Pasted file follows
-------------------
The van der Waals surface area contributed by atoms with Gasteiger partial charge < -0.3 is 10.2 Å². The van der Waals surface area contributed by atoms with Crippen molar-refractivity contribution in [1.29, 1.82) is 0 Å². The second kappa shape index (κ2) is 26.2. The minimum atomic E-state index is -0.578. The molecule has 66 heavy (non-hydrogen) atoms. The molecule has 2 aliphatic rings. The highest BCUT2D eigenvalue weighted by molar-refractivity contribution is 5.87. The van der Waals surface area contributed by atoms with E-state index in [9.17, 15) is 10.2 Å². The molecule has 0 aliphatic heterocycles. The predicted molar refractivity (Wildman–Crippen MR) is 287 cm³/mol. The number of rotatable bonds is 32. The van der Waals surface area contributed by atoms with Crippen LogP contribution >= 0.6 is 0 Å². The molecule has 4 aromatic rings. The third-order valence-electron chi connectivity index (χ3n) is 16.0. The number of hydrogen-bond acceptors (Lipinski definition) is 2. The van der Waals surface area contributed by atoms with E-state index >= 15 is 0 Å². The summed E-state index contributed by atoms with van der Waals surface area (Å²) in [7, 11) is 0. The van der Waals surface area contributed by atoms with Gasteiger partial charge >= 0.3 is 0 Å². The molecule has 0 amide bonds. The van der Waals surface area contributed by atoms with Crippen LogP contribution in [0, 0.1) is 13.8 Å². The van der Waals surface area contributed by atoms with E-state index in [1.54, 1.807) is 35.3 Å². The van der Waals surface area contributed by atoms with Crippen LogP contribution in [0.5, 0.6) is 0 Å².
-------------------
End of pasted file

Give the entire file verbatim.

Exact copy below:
The van der Waals surface area contributed by atoms with Gasteiger partial charge < -0.3 is 10.2 Å². The van der Waals surface area contributed by atoms with Crippen molar-refractivity contribution in [1.29, 1.82) is 0 Å². The second kappa shape index (κ2) is 26.2. The minimum atomic E-state index is -0.578. The molecule has 66 heavy (non-hydrogen) atoms. The molecule has 2 aliphatic rings. The highest BCUT2D eigenvalue weighted by molar-refractivity contribution is 5.87. The van der Waals surface area contributed by atoms with E-state index in [9.17, 15) is 10.2 Å². The molecule has 0 aliphatic heterocycles. The predicted molar refractivity (Wildman–Crippen MR) is 287 cm³/mol. The number of rotatable bonds is 32. The van der Waals surface area contributed by atoms with Crippen LogP contribution >= 0.6 is 0 Å². The molecule has 4 aromatic rings. The third-order valence-electron chi connectivity index (χ3n) is 16.0. The number of hydrogen-bond acceptors (Lipinski definition) is 2. The van der Waals surface area contributed by atoms with E-state index >= 15 is 0 Å². The summed E-state index contributed by atoms with van der Waals surface area (Å²) in [7, 11) is 0. The van der Waals surface area contributed by atoms with Gasteiger partial charge >= 0.3 is 0 Å². The molecule has 0 amide bonds. The van der Waals surface area contributed by atoms with Crippen LogP contribution in [0, 0.1) is 13.8 Å². The van der Waals surface area contributed by atoms with E-state index in [1.54, 1.807) is 35.3 Å². The van der Waals surface area contributed by atoms with Crippen LogP contribution in [0.5, 0.6) is 0 Å².